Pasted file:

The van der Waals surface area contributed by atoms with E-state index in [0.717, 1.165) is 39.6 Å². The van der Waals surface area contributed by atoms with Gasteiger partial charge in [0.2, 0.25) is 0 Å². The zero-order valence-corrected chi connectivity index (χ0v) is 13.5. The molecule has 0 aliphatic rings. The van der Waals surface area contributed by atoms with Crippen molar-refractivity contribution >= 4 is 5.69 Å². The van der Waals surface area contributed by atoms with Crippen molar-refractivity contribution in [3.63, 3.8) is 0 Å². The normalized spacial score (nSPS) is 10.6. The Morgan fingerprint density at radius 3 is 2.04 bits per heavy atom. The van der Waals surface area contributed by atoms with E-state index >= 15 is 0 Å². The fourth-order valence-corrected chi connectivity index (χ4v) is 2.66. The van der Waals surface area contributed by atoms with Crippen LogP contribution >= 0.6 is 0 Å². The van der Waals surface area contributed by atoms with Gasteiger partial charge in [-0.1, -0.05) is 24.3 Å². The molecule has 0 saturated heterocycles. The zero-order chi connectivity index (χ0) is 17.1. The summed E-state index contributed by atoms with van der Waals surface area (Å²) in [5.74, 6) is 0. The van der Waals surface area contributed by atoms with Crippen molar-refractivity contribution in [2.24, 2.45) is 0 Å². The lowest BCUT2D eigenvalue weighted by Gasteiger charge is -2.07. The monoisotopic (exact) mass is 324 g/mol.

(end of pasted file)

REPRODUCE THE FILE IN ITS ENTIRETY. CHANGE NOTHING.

The van der Waals surface area contributed by atoms with E-state index in [0.717, 1.165) is 39.6 Å². The van der Waals surface area contributed by atoms with Gasteiger partial charge in [0.2, 0.25) is 0 Å². The zero-order valence-corrected chi connectivity index (χ0v) is 13.5. The molecule has 0 aliphatic rings. The van der Waals surface area contributed by atoms with Crippen molar-refractivity contribution >= 4 is 5.69 Å². The van der Waals surface area contributed by atoms with Crippen molar-refractivity contribution in [3.63, 3.8) is 0 Å². The normalized spacial score (nSPS) is 10.6. The Morgan fingerprint density at radius 3 is 2.04 bits per heavy atom. The van der Waals surface area contributed by atoms with E-state index >= 15 is 0 Å². The fourth-order valence-corrected chi connectivity index (χ4v) is 2.66. The van der Waals surface area contributed by atoms with Crippen LogP contribution >= 0.6 is 0 Å². The van der Waals surface area contributed by atoms with Gasteiger partial charge in [-0.1, -0.05) is 24.3 Å². The molecule has 0 saturated heterocycles. The zero-order chi connectivity index (χ0) is 17.1. The summed E-state index contributed by atoms with van der Waals surface area (Å²) in [5.74, 6) is 0. The van der Waals surface area contributed by atoms with Crippen molar-refractivity contribution in [2.24, 2.45) is 0 Å². The lowest BCUT2D eigenvalue weighted by Gasteiger charge is -2.07. The monoisotopic (exact) mass is 324 g/mol.